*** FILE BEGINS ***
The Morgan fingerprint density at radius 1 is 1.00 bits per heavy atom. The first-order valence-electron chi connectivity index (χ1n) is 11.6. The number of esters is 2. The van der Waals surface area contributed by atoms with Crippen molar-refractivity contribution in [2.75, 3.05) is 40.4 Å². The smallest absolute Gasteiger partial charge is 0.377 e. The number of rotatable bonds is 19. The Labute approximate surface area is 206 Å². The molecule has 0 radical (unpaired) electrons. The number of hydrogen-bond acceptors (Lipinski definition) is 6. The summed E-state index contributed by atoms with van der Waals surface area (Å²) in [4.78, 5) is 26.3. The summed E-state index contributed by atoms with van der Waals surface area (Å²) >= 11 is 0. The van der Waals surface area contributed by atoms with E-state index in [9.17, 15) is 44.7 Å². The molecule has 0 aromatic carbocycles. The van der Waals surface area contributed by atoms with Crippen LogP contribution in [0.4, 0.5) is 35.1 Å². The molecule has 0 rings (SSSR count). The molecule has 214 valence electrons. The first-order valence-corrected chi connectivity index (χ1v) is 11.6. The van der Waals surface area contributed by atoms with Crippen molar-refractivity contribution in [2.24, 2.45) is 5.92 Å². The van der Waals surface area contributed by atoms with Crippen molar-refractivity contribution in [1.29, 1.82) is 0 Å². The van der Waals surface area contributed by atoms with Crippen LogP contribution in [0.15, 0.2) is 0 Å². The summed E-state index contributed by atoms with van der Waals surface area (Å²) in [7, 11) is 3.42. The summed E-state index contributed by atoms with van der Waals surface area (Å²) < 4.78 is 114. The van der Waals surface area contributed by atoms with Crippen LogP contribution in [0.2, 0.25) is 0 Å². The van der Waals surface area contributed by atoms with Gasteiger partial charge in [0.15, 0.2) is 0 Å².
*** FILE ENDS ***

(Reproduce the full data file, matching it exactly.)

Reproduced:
The Morgan fingerprint density at radius 1 is 1.00 bits per heavy atom. The first-order valence-electron chi connectivity index (χ1n) is 11.6. The number of esters is 2. The van der Waals surface area contributed by atoms with Crippen molar-refractivity contribution in [2.75, 3.05) is 40.4 Å². The smallest absolute Gasteiger partial charge is 0.377 e. The number of rotatable bonds is 19. The Labute approximate surface area is 206 Å². The molecule has 0 radical (unpaired) electrons. The number of hydrogen-bond acceptors (Lipinski definition) is 6. The summed E-state index contributed by atoms with van der Waals surface area (Å²) in [4.78, 5) is 26.3. The summed E-state index contributed by atoms with van der Waals surface area (Å²) >= 11 is 0. The van der Waals surface area contributed by atoms with E-state index in [9.17, 15) is 44.7 Å². The molecule has 0 aromatic carbocycles. The van der Waals surface area contributed by atoms with Crippen LogP contribution in [0.4, 0.5) is 35.1 Å². The molecule has 0 rings (SSSR count). The molecule has 214 valence electrons. The first-order valence-corrected chi connectivity index (χ1v) is 11.6. The van der Waals surface area contributed by atoms with Crippen molar-refractivity contribution in [2.24, 2.45) is 5.92 Å². The van der Waals surface area contributed by atoms with Crippen molar-refractivity contribution in [1.29, 1.82) is 0 Å². The van der Waals surface area contributed by atoms with Crippen LogP contribution in [0.15, 0.2) is 0 Å². The summed E-state index contributed by atoms with van der Waals surface area (Å²) in [7, 11) is 3.42. The summed E-state index contributed by atoms with van der Waals surface area (Å²) < 4.78 is 114. The van der Waals surface area contributed by atoms with Crippen LogP contribution in [0.2, 0.25) is 0 Å². The van der Waals surface area contributed by atoms with Gasteiger partial charge in [0.15, 0.2) is 0 Å².